Public campaign finance bill touted as Senate hearing looks at abuses in the NYC system
-By TG Branfalt Jr
May 13, 2013- Dozens of protestors filled the hallway of the Capitol with chants of "let the people in" during a Senate hearing on public financing of elections after they were barred from entering the public hearing. The hearing examined the abuses within the New York City taxpayer funded system. Just hours before, the Assembly passed its "Fair Elections Act" (A.04980-c) 88-50, mostly across party lines.
The system proposed by the Assembly Democrats mirrors the New York City system that matches campaign donations with $6.00 of public money for every $1.00 raised by a candidate. If implemented the legislation would also create an independent oversight board to oversee the finance process.
The May 6 hearing, held by the Senate Elections Committee, opened with Sen. Cecilia Tkaczyk, D-Duanesburg, suggesting the hearing be relocated to a larger hearing room so the public could attend. The motion was supported by Sen. Liz Krueger, D-Manhattan, and Sen. Diane Savino, D-Staten Island, but the room change never happened.
Held in room 124 of the Capitol, members of the press corps were initially barred from the room by the Senate Sergeant-at-Arms until Senate Republican spokesman Scott Reif allowed journalists inside the meeting room.
The room, which has a posted maximum capacity of 49, quickly exceeded capacity by legislative staffers, members of the press and lawyers, not to mention those invited to testify and the members of the committee themselves. Protesters who favor publicly financed campaigns later moved from the hallway to the windows of the hearing room where they held up signs and shouted from outside.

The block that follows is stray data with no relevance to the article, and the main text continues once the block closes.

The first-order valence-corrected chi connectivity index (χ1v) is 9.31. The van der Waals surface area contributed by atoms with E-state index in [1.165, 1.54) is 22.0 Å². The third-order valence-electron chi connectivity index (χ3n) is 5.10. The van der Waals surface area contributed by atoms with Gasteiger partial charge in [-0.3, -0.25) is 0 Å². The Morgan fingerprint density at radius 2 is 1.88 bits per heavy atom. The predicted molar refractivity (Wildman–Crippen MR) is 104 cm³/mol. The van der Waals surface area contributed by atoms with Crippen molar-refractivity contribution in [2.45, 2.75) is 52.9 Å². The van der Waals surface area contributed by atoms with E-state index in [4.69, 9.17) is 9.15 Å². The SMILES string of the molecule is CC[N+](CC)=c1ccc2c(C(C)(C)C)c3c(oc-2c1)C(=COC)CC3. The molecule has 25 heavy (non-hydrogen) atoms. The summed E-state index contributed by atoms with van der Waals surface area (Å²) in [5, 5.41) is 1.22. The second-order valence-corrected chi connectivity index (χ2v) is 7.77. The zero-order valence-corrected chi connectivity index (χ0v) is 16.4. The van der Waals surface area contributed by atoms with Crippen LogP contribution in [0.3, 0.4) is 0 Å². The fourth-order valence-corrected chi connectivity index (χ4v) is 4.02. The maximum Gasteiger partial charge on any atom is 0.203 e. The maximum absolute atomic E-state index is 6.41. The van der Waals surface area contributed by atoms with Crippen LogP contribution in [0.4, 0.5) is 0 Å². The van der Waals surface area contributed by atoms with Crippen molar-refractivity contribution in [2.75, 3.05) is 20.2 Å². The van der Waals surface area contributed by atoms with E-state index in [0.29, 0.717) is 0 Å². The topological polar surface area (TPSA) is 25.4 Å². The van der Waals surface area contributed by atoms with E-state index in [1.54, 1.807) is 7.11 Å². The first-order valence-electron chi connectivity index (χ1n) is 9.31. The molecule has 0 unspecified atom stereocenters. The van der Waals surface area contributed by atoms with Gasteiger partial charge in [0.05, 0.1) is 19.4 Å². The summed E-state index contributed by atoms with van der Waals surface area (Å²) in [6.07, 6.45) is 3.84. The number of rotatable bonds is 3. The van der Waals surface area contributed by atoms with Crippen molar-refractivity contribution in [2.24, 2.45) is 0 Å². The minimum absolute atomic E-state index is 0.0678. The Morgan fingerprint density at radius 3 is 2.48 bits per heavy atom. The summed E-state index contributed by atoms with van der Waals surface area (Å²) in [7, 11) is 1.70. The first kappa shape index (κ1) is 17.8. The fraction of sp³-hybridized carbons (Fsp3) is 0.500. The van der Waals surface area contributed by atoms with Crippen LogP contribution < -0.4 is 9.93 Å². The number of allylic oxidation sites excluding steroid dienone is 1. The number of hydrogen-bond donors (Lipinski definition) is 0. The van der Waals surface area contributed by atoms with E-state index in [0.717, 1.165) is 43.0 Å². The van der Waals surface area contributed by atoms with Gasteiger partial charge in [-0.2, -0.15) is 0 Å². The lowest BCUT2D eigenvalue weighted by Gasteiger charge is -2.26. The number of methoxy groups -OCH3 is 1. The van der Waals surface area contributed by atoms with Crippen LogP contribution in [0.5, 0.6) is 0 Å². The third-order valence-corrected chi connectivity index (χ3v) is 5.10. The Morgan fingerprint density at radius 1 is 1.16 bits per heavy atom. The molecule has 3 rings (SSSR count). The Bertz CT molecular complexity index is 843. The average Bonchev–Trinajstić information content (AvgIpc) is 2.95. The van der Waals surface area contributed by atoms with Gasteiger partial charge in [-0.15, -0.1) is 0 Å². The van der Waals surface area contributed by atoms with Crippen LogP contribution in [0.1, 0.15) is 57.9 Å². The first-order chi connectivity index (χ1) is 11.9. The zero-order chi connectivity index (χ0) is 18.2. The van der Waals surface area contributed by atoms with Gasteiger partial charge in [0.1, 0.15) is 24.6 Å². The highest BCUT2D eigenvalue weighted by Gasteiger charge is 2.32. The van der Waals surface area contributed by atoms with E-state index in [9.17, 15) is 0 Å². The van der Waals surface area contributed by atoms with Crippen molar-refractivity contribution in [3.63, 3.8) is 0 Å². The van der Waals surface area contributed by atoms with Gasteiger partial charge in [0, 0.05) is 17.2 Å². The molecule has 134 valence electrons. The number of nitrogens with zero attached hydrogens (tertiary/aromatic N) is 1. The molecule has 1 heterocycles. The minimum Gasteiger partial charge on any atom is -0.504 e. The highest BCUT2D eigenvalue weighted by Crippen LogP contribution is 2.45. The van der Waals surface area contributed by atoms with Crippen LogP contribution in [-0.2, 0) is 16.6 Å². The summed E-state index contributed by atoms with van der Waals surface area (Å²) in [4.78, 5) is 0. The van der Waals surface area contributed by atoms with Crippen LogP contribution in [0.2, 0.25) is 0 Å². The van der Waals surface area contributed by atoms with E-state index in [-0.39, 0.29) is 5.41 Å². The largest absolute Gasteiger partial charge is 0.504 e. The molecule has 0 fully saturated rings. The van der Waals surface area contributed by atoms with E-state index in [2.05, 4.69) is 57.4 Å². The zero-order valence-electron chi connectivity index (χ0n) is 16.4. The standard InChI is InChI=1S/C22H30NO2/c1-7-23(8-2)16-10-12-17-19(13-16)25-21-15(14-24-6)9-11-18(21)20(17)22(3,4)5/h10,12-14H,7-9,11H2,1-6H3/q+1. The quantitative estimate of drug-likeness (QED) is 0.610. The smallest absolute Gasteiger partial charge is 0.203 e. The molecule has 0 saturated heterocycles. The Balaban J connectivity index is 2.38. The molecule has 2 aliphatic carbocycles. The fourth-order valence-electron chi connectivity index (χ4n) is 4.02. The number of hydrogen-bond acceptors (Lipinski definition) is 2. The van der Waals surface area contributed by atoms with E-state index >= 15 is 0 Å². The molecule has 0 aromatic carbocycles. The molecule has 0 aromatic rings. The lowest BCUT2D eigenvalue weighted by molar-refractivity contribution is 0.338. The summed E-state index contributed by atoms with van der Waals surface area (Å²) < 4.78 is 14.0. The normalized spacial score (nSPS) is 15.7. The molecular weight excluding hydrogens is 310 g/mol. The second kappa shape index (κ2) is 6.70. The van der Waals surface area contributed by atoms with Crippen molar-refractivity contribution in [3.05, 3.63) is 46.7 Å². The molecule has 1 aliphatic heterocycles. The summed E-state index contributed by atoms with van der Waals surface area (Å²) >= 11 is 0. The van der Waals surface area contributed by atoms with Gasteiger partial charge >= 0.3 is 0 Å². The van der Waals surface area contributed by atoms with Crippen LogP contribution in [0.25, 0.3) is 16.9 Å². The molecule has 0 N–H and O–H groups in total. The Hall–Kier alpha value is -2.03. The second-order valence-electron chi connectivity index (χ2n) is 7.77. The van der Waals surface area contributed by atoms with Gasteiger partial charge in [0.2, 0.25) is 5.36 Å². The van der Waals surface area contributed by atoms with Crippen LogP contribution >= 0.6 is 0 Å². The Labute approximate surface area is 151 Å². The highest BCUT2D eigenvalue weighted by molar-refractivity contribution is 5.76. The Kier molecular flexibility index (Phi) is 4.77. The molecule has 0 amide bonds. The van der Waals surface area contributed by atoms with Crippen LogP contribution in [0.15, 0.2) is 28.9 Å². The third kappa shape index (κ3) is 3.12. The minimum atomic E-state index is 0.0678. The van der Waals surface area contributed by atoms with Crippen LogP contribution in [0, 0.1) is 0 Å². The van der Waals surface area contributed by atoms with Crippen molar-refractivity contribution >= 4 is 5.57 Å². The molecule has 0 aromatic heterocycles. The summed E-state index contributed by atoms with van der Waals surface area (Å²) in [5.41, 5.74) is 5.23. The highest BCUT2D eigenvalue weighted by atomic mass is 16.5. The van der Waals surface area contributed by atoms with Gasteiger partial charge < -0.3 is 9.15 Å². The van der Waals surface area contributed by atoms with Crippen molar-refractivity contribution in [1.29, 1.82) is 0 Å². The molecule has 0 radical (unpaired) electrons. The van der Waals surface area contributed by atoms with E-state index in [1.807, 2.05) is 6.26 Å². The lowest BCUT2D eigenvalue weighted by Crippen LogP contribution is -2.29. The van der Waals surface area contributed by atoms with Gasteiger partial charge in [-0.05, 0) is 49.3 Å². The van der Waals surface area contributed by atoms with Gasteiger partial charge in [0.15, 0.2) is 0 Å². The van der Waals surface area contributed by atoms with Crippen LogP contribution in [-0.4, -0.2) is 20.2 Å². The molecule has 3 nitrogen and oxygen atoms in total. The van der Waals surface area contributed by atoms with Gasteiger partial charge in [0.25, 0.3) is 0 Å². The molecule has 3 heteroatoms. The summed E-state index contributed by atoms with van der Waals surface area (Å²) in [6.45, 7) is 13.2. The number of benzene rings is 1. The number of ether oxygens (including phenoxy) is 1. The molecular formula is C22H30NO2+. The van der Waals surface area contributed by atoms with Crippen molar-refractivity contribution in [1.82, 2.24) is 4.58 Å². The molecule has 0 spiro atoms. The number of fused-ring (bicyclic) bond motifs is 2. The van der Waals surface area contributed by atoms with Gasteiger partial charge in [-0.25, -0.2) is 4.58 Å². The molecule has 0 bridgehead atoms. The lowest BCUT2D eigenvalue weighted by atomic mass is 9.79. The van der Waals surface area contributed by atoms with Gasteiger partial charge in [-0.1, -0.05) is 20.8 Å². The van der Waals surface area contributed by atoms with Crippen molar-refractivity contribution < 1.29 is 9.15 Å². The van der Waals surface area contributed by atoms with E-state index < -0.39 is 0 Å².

"I think we would have done this in a larger setting," Savino told Committee Chair Sen. Thomas O'Mara. "I shared my concerns with you yesterday about the individuals who feel that they should have the right to address this committee on an issue particularly because they feel they are going to be the subject of a lot of the discussion."
Sen. O'Mara, R-Big Flats, denied the motion flatly and was supported by his colleagues Sen. John DeFrancisco, R-Syracuse, and Sen. Michael Nozzolio, R-Seneca Falls.
"We're here now, we're all set up. Everybody that's here is here," O'Mara said. "We're not delaying these proceedings unnecessarily."
Following the dust up, O'Mara called David Keating, president of the Center for Competitive Politics, to testify on the short comings of the tax funded system.
Keating referenced the recent case of New York City Comptroller John Liu's speculated involvement in a fraud scheme involving two of his aides. The aides, Xing Wu Pan and Jia Hou, are accused of setting up straw donors in an attempt to obtain more matching funds.
"The lure of a lavish tax-financed matching funds program appears to have motivated the comptroller's aides to falsify donors in order to raid tax funds," Keating testified.
The Center for Competitive Politics published a report in 2011 which compiled data from official public sources and news reports about "clean election" corruption in Arizona, Maine and New York City. The report found abuse of the system was so "pervasive" that it did not live up to the "clean" moniker given to it by proponents.